Interlux’s strongest performance came from its ablative paints, an area where the company has consistently done well. All but one of the ablative paints, the budget-priced Bottomkote Pro, repelled hard growth at 14 months. Five ablatives, Fiberglass Bottomkote ACT, Micron 66, Micron CSC, Micron Extra VOC, and Trilux 33 (the top-performing paint for aluminum-hulled boats), all scored Good. The copper-free Pacifica Plus, boosted with both Econea and zinc pyrithione is doing well, and the copper-loaded Ultra stands out among Interlux’s hard paints.

The other new paint in this test, the ablative Micron Extra VOC, was very clean, and seems to have lost none of the effectiveness in the switch to a more environmentally friendly formula.

Two Interlux paints were still fending off barnacles at 30 months, Micron 66, a consistent performer in our long-term tests, and Bottomkote XXX, a soft, sloughing, budget-priced workboat paint that is sold in Canada. Micron 66 is not recommended for freshwater lakes or rivers. The VC-17 series thin-film paints, aimed primarily at freshwater sailors and racers, succumbed to barnacles, as did the smooth, easy-to-wet-sand, hard racing paint Regatta Baltoplate.

Pettit/West Marine

Pettit, a Kop-Coat brand, competes alongside Interlux for the largest share of the recreational antifouling marketplace. The company also manufactures West Marine brand paint. As in our eight-month report, Pettit’s hard paints gave a very strong showing at the 14-month mark. Except for the budget-priced West Marine Bottomshield, which rated Fair, all of Pettit’s hard paints showed minimal slime, scoring Good or better. Pettit’s budget-priced hard paint, Unepoxy, showed only light biofilm. Pettit’s cleanest hard paint, Super Premium, has been discontinued but is still available in some stores. Pettit’s three copper-laden Trinidad products were also doing well, as they have in previous years.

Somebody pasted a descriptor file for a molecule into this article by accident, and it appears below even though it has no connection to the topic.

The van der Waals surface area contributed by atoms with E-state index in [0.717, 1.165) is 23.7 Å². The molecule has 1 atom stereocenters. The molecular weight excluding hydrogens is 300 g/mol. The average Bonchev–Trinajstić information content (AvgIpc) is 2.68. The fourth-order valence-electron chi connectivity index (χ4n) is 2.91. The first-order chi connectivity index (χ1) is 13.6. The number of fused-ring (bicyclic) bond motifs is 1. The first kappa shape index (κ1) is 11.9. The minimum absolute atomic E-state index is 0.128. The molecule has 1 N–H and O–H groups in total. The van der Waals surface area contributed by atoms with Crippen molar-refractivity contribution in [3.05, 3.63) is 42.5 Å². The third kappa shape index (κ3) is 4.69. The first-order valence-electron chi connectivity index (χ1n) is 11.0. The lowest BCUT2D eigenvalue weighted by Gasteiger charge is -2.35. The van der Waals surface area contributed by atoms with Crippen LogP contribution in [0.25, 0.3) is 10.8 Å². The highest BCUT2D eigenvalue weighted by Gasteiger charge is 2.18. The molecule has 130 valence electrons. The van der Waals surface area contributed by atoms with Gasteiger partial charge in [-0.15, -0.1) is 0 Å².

In the ablative category, West Marine PCA Gold was the most impressive at 14 months with more than half the panel showing no slime at all. West Marine Ablative (formerly known as West Marine Pure Oceans and also sold as Pettit Hydrocoat), Horizons, Ultima SR 40, and Ultima SSA also held off barnacles. Horizons and Hydrocoat were the only two Pettit ablatives still barnacle-free on the 30-month panels. West Marine CPP, featuring what Pettit calls copper composite technology, is designed to promote extended protection with less copper. Three copper-free formulas, Alumacoat SR, Hydrocoat Eco, and Vivid Free, all showed significant slime and hard growth.

Sea Hawk